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Farewell to Salonica: City at the Crossroads Paperback


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Farewell to Salonica: City at the Crossroads + Salonica, City of Ghosts: Christians, Muslims and Jews  1430-1950 + Twice a Stranger: The Mass Expulsions that Forged Modern Greece and Turkey
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Product Details

  • Paperback: 288 pages
  • Publisher: Paul Dry Books (May 1, 2003)
  • Language: English
  • ISBN-10: 1589880021
  • ISBN-13: 978-1589880023
  • Product Dimensions: 8.7 x 5.4 x 0.9 inches
  • Shipping Weight: 14.4 ounces (View shipping rates and policies)
  • Average Customer Review: 4.7 out of 5 stars  See all reviews (6 customer reviews)
  • Amazon Best Sellers Rank: #748,351 in Books (See Top 100 in Books)

Editorial Reviews

Review

" . . . written in a charming and effortless manner." -- The Philadelphia Inquirer

"A fresh and charming book that throws a kindly light on a sector of human life unknown to most Americans." -- New York Times

"A warm and softly luminous book." -- The Nation

"It creates an atmosphere of expectation and wonder and enjoyment." -- Christian Science Monitor

"Not much living and breathing history has been written about Macedonia. This book is welcome." -- The Post, Boston

"The author has made Salonica a living town." -- New York Herald Tribune

"This picture of a Jewish childhood among rich merchants in Salonica has a glow." -- Chicago Sun

About the Author

Leon Sciaky was born in 1894, when the Turkish flag still waved over Salonica. His family left their beloved but turbulent homeland in 1915, settling in New York City. Sciaky lived in America--mainly upstate New York--with his wife, Frances, and son until his death in 1958. He taught at a number of progressive schools and camps and, in his last years, owned and operated a school and camp with Frances.

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Customer Reviews

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Most Helpful Customer Reviews

34 of 36 people found the following review helpful By John E. Fischer on August 2, 2005
Format: Paperback
I discovered this book by reading Mazower's book. This was a pure delight to read. The author brought me back to a Thessaloniki I had learned about in Mazower, but added the warm, personal details of family life and interaction among the groups which made up Salonica in the early 20th century. I didn't want the book to end. I was surprised to learn that it had been published quite a while ago and that the author's child added an epilogue. I wish I had read it before and wandered the streets to find some of the landmarks.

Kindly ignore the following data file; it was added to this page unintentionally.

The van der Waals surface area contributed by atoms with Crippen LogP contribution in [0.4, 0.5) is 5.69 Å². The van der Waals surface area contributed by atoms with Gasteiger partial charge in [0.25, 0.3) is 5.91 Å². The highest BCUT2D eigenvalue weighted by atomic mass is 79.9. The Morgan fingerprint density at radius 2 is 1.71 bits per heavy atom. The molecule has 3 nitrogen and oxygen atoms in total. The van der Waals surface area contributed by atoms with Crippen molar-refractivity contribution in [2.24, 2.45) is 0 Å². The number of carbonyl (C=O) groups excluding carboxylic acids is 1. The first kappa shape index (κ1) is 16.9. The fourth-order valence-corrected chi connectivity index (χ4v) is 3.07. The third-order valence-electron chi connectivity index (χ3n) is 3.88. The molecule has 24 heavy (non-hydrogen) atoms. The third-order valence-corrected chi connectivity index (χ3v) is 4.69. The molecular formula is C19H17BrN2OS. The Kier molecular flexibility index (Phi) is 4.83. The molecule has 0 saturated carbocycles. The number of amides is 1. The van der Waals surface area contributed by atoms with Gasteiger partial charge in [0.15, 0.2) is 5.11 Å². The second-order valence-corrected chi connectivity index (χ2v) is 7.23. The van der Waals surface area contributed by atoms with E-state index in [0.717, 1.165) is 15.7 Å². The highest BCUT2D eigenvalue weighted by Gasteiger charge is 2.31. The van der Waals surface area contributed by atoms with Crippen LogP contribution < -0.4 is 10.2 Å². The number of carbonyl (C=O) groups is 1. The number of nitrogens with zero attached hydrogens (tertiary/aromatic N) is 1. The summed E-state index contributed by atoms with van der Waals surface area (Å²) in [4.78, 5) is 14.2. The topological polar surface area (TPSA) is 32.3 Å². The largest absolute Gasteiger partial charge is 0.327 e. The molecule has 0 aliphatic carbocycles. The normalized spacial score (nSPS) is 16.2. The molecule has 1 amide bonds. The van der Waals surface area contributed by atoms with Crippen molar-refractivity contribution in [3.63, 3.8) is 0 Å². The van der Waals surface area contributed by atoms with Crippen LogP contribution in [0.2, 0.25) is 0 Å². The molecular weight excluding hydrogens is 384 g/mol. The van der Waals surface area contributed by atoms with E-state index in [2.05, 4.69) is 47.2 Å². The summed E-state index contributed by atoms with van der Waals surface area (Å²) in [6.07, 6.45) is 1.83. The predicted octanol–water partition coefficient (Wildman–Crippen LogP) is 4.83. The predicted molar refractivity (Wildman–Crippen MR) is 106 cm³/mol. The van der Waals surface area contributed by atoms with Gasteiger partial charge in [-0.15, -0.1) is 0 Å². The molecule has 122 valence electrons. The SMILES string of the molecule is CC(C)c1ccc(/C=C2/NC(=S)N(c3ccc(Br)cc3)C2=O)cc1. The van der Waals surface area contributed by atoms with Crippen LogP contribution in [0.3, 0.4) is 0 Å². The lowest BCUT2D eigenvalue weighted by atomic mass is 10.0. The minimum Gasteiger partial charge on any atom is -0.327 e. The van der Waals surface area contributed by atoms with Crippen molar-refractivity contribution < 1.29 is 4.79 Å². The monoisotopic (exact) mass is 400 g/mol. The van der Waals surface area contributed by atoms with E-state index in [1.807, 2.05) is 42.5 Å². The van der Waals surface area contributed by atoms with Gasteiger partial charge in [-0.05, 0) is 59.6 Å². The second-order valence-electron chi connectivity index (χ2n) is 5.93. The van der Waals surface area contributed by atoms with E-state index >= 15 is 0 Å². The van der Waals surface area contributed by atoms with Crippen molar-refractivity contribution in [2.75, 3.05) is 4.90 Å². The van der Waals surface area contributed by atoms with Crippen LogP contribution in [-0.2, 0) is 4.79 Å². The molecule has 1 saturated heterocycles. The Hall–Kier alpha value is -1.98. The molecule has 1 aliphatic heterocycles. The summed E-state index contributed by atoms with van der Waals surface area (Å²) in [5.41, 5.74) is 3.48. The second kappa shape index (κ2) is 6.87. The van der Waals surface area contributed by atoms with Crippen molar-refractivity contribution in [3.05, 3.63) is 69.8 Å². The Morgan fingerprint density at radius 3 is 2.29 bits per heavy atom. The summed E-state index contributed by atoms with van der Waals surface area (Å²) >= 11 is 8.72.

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12 of 12 people found the following review helpful By Matthew Shapiro on December 23, 2009
Format: Paperback Verified Purchase
This is a fascinating book about one of the world's most interesting cities. It wouldn't appear obvious today because Thessaloniki (as it's called in Greek today as in ancient times) gives the impression of being a wholly-Greek and modern big city, but it was anything but that for the 500 years prior to World War I: it was a multinational, multicultural Balkan port city of the Ottoman Empire, whose largest single ethnic group was Sephardic Jews from Spain, Portugal and Italy and whose lingua franca was Judeo-Spanish ("Ladino"), a language very close to modern Spanish (and different from it primarily in that the former has sounds and syntax that were current in Castilian speech 500 years ago but have since changed or disappeared as the Spanish language developed over time). The book is written from the point of view of a Sephardic Jewish Salonican who senses (rightly) that the golden age of the city as a Jewish metropolis (or a multicultural one, for that matter) are coming to an end and conveys that general sense about as well as could possibly be done. (Although, needless to say, he could not possibly have anticipated the wholesale slaughter of nearly the entire Jewish community which occurred barely 30 years later.)
This book actually inspired me to go to Salonica (Thessaloniki) and see for myself. Judeo-Spanish is still spoken, but only by the elderly Sephardic Jews (everyone else speaks Greek), and at the one synagogue at which outsiders are able to attend services there is rigorous scrutiny of all people other than regular congregants -- such are the times, and such is the city's historic memory. Apart from the physical setting (on a horseshoe-shaped bay with Mt.
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40 of 49 people found the following review helpful By Midwest Book Review on July 17, 2003
Format: Paperback
Farewell To Salonica: City At The Crossroads is the autobiography of Leon Sciaky and tells of his having grown up in Salonica (now called Thessaloniki), in Greece. A remarkable view of a place where Sephardic Jews, Greeks, Turks, Macedonians, Albanians, and Bulgarians all met, traded, and went about their daily lives. A superbly written memoir, Farewell to Salonica is a heartfelt, highly recommended testimony to a memorable city and a cultural mecca.
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